Saturday, April 15, 2017

The Hard Hand of War


A Review of Joseph W. Danielson, War’s Desolating Scourage: The Union’s Occupation of North Alabama, University Press of Kansas, 2012; Charles A. Misulia, Columbus Georgia 1865: The Last True Battle of the Civil War, The University of Alabama Press, 2010.

On Easter Sunday, April 16, 1865, Union forces under the command of General James Harrison Wilson attacked, captured, and sacked Columbus, GA in the last major battle of the War east of the Mississippi. Wilson’s campaign began in North Alabama and quickly moved South.

By this point in the War, Alabama could offer little resistance. Even the great Forrest could not stop Wilson at Selma. The “army” defending Columbus–like Forrest’s army at Selma–was little more than young boys and old men. Hastily constructed forts on the Alabama side of the Chattahoochee River were unmanned.

The Battle of Columbus began well enough for the Confederate defenders. They duped the Union cavalry into trying to cross a bridge packed with oil soaked cotton bales. As the Union charged the position, a Confederate battery overlooking the bridge opened fire and the bails were set ablaze. This temporarily halted the assault, but when the rest of the cavalry showed up later that day, Wilson decided on a night attack.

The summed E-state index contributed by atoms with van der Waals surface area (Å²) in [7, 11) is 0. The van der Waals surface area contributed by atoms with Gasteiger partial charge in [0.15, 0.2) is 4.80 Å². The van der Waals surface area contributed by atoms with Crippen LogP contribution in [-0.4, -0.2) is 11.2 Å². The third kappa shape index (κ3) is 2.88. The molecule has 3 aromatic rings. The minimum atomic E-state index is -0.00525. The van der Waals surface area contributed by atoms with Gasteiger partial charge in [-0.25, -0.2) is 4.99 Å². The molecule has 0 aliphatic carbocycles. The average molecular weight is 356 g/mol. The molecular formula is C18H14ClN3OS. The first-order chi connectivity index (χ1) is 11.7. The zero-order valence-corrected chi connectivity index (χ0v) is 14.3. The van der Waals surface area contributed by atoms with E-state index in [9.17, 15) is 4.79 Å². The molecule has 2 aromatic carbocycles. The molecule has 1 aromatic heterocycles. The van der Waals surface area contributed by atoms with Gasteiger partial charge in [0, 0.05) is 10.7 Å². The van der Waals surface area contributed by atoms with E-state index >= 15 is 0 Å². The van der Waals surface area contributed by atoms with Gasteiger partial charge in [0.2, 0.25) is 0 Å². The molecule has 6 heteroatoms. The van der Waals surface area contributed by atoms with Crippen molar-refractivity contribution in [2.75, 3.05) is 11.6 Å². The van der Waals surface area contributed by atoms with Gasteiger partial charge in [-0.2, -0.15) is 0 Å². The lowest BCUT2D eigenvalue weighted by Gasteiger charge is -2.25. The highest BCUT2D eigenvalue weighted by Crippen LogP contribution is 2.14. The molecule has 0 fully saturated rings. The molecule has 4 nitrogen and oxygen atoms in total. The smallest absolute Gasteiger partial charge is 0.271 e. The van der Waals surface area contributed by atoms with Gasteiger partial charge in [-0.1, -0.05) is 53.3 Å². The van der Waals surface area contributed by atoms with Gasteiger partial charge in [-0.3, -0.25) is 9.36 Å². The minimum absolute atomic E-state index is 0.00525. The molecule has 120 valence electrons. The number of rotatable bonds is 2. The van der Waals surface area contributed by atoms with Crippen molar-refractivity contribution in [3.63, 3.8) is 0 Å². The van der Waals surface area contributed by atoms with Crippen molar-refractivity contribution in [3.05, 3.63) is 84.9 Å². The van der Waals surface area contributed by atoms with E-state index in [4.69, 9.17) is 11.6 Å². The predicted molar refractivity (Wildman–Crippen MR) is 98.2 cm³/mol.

1. Very, very good article. Thank you again!

    On a more personal note, by the time they reached central Alabama ( where our families lived then and where we still do....I currently live less than 27 miles from where my folks settled here in the early 1800's and my wife less than 8 ), they had an appetite on for destruction. They burned/destroyed practically every business, railroad, mill, bridge, large home, and what-all they found when they came through here, before turning East towards Columbus, Ga. The only known business of any size that they missed ( and how they missed it is still a wonder, what with their ability at finding every last chicken and bag of cornmill they ever come across ) was the Confederate Armory at Tallahassee, Ala.

    The outhouses, cribs, and log homes they left pretty much intact across our area, but not much more than that, including the crops and animals. If it was edible and/or able to be carried/lead off it was generally taken, if it could be found. Not many keepsakes from before 1865 that are larger than pocket-watch size are to be found around here.

    We know of Mr. Wilson around here, we surely do.

    Central Alabamaian

    1. Wonderful and I'm sure you have it all down.

      From my family:

      (My G Aunt Bithiah Matilda Pippen.. Saves The Mansion)

  2. I don't believe this to be true. I recall in Savannah,
    Georgia, a black lady would take care of me and my brother
    when my mom would need to do some things and we neither one
    thought any thing of her, in fact we liked her. We were
    five and three yrs old. More psy BS.

    1. I don't believe this to be true.

      What exactly?

    2. It must be a reply to this:

      I also doubt it somewhat. I think what a person is familiar with matters a great deal.

      I like the existence of racial differences, to give people a sense of community. And there are some significant behavioral and mental differences. But differences can be exaggerated as well.